THE YEARS BETWEEN
by Daphne du Maurier.
Royal and Derngate (Royal auditorium) Guildhall Road NN1 1DP To 26 February 2011.
Mon-Sat 7.45pm Mat Thu & Sat 2.30pm.
Audio-described 22 Feb.
BSL Signed 23 Feb.
Post-show Discussion 15 Feb.
Runs 2hr 10min One interval.
TICKETS: 01604 624811.
Review: Timothy Ramsden 9 February.
Clear, sympathetic revival catches domestic change as society shifts.
Creative energy high, her marriage strained, novelist Daphne du Maurier could see women acquiring new independence during World War II, when she wrote the first version of this play. Married to wealthy warrior Michael, Diana has been the faithful wife engaged in domestic trivia.
Then Michael goes missing. The years between receipt of this news and his return see Diana opening-up to public life, becoming a popular MP, and making successful speeches.
Then, like Sarah Prentice in Agatha Christie’s later A Daughter’s A Daughter, Michael returns from the war and wants everything – from furniture to way of life – restored to its previous order. And Diana really tries, though it’s no longer natural for her.
The domestic tensions reflect those in du Maurier’s life, and come across more clearly than the vaguer political aspects. At times, Michael, with his talk of individual freedom can sound more progressive than Diana, whose speech about “duty and obedience to the state” sound unfortunately close to a Hitlerian tract.
It’s a pity director Kate Saxon’s otherwise assured production allows Gerald Kyd to veer into actorly shell-shock mode, making his final calm control over-sudden. Michael has strengths that might be more subtly revealed earlier.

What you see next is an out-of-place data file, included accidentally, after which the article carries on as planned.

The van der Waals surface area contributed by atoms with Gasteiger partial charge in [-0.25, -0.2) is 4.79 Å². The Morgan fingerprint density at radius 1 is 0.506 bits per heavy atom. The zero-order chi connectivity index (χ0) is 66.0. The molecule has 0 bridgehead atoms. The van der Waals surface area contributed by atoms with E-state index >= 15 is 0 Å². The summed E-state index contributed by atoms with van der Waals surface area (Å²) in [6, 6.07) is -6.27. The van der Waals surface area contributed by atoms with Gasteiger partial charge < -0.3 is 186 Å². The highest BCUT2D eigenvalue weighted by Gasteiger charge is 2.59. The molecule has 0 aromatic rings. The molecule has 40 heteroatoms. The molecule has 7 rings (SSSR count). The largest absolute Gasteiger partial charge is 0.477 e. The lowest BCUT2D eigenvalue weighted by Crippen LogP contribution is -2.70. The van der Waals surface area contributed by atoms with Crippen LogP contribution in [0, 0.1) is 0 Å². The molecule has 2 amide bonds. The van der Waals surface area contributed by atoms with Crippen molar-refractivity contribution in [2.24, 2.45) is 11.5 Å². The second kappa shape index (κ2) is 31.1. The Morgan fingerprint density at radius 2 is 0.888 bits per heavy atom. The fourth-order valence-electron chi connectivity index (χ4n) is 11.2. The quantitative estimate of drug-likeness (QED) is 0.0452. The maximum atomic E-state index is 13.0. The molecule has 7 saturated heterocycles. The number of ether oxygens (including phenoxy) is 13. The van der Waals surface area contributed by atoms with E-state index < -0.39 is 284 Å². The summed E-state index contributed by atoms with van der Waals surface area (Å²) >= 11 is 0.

There’s good work, in an all-round strong cast, from Alisdair Simpson as tall yet unassuming Richard, the neighbouring farmer who dotes on Diana, and Barbara Kirby, pitch-perfect as the loyal, friendly Nanny. Helen Goddard’s two-tier set shows the house’s classical elegance, while the bookshelves that rise to reveal windows in Michaels’ absence, before descending to cover the outlook when he returns to his books, illustrate the changes in Diana’s life.
Amid all this, Marianne Oldham is splendid as Diana, moving from subdued-colour dress and matching shoes to coolly elegant trousers, hair and expression acquiring new confidence and happiness. The tensions between new-found strength and love for her returned husband are caught in a myriad of details, including lips tightly drawn, a glance towards him, or an intense, thoughtful stare. Along with her new-found freedom of stance and manner it makes for a deeply-drawn, entirely convincing portrait of the impact of these years.
Venning: Robert Gill.
Nanny: Barbara Kirby.
Michael: Gerald Kyd.
Diana: Marianne Oldham.
Richard: Alisdair Simpson.
Sir Ernest Foster: David Verrey.
Miss Jameson: Sarah Wyatt.
Robin: Luke Nunn/Matthew Miles.
Director: Kate Saxon.
Designer: Helen Goddard.
Lighting: Matt Haskins.
Sound/Composer: Dominic Haslam.
Assistant director: Katie Henry.